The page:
I’m talking about novels, of course. Be naughty in your own time.
Each genre has an average expected novel length, and usually for first-time-authors that length is almost a condition. For science-fiction novels, the average length is usually between 90 and 120K, and if the author hasn’t been published before, agents and publishers will rarely consider novels longer than 100K.
Now with the “electronic revolution” and the advent of self-publishing, novel length is becoming less of a worry. Even with traditionally published authors, the twenty-first century tickled out novels exceeding 120K on a regular basis. Hey, some of my most beloved sci-fi novels are monstrous tomes, from 170K (Dan Simmons’ Hyperion) to 370K (Peter Hamilton’s Judas Unchained).
Apparently the evolution of accepted novel lengths in science-fiction—like all other major things regarding traditional publishing—had much more to do with technology, economy and profit than with reader expectations. Given that the publishing industry is changing yet again, and no one has a clear grasp of the direction it’s headed, novel length is probably going to affected once more. However, I’m not keen on rubbing a crystal ball and talking about how I believe things will change in the future. I’m not even going to focus on a novel’s length first and foremost, but on its size.
What’s the difference between novel length and novel size?
In my twisted mind and for the present blog post, novel length is measured in words and/or pages, while novel size is measured in the magnitude of the story problem and the extent of its reach. Lemme explain.
Story problems can range all the way from a single situation affecting one person’s life, to a chain of events affecting an entire civilization or more. The degree by which a story problem increases in size (in magnitude and importance), can be measured in the amount of details and the depth of analysis (for small scope problems), to the amount of time it takes to unfold and the number of people or worlds it ultimally affects (for large scope problems).
Take Flowers For Algernon, for example. The scope is small, the protagonist is (arguably) the only person truly affected by the story problem, and the novel is a study of his ascension and decline. It isn’t very long either, just barely over 80K. But it’s BIG in size. The story deals with mental disability, brilliance and the frailty of human relationships, and the size of the story is given by the profound, in-depth analysis of one person’s inner world. It plays on the reader’s heart and mind strings, and becomes important to her.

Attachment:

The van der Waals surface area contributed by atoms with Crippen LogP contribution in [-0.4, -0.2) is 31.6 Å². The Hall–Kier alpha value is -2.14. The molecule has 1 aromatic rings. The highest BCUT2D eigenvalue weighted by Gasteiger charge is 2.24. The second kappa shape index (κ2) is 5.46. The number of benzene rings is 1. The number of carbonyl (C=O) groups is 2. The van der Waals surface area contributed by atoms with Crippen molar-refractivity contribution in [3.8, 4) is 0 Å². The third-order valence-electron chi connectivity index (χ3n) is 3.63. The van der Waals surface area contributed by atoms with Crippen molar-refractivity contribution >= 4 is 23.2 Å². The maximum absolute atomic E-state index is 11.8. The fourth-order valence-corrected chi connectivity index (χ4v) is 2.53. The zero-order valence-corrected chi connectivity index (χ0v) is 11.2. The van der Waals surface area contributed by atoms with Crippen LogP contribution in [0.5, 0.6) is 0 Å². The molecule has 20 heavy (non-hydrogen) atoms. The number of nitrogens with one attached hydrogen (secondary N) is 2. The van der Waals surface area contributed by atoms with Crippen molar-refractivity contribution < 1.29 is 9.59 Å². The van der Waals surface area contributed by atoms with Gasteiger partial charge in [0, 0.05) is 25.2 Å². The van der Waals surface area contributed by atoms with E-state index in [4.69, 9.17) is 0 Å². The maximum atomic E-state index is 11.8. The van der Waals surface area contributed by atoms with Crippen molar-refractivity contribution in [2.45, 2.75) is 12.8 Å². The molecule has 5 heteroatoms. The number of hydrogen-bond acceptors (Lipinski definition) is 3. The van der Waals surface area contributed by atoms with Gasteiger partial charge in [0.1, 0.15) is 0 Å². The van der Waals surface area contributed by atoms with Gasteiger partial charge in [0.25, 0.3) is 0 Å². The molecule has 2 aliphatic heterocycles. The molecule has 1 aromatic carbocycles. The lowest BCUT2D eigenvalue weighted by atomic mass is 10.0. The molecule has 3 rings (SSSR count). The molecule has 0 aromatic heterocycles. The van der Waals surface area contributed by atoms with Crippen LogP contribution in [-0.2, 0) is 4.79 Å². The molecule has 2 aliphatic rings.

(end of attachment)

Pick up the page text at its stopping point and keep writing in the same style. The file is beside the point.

On the other hand, there’s Pandora’s Star (yeah, yeah, Hamilton again, but seriously, that guy writes skull-smashers, not books). The scope is huge, the entire human race is affected by the story problem, and the view-point characters are presented in enough detail that we feel for each of them too, supersizing the emotional investment. The length is well over 350K, but it becomes irrelevant as we read. The size of the story is given by the enormous consequences of the story problem, and the number of people directly affected. How can we not root for humanity and the many protagonists and stay up night after night reading, when everything they (and we) hold dear faces destruction by an utterly inhuman alien race?
Ultimately, the size and thus the magnitude of a story is not given by its wordcount, but by the optimal presentation of the story problem.
And when we write—when we’re in the process of creating or refining a story—focusing on our wordcount instead of nailing the scope and investing in the adequate aspects to match and maximize that scope, is a big mistake. Focusing on the length of our story instead of its size, is one of the major sources of frustration and of that bad vibe we get when something just isn’t working and we don’t know why.
Our stories can be small or big in scope, they can be about a single person or an entire race, but as long as we treat the story problem the right way and invest in the right aspects, we will write BIG stories with BIG impact, regardless of their length and number of characters or subplots.
What’s your experience been so far? Does the size or the length matter more to you more when you pick up a book? How about when you’re writing one?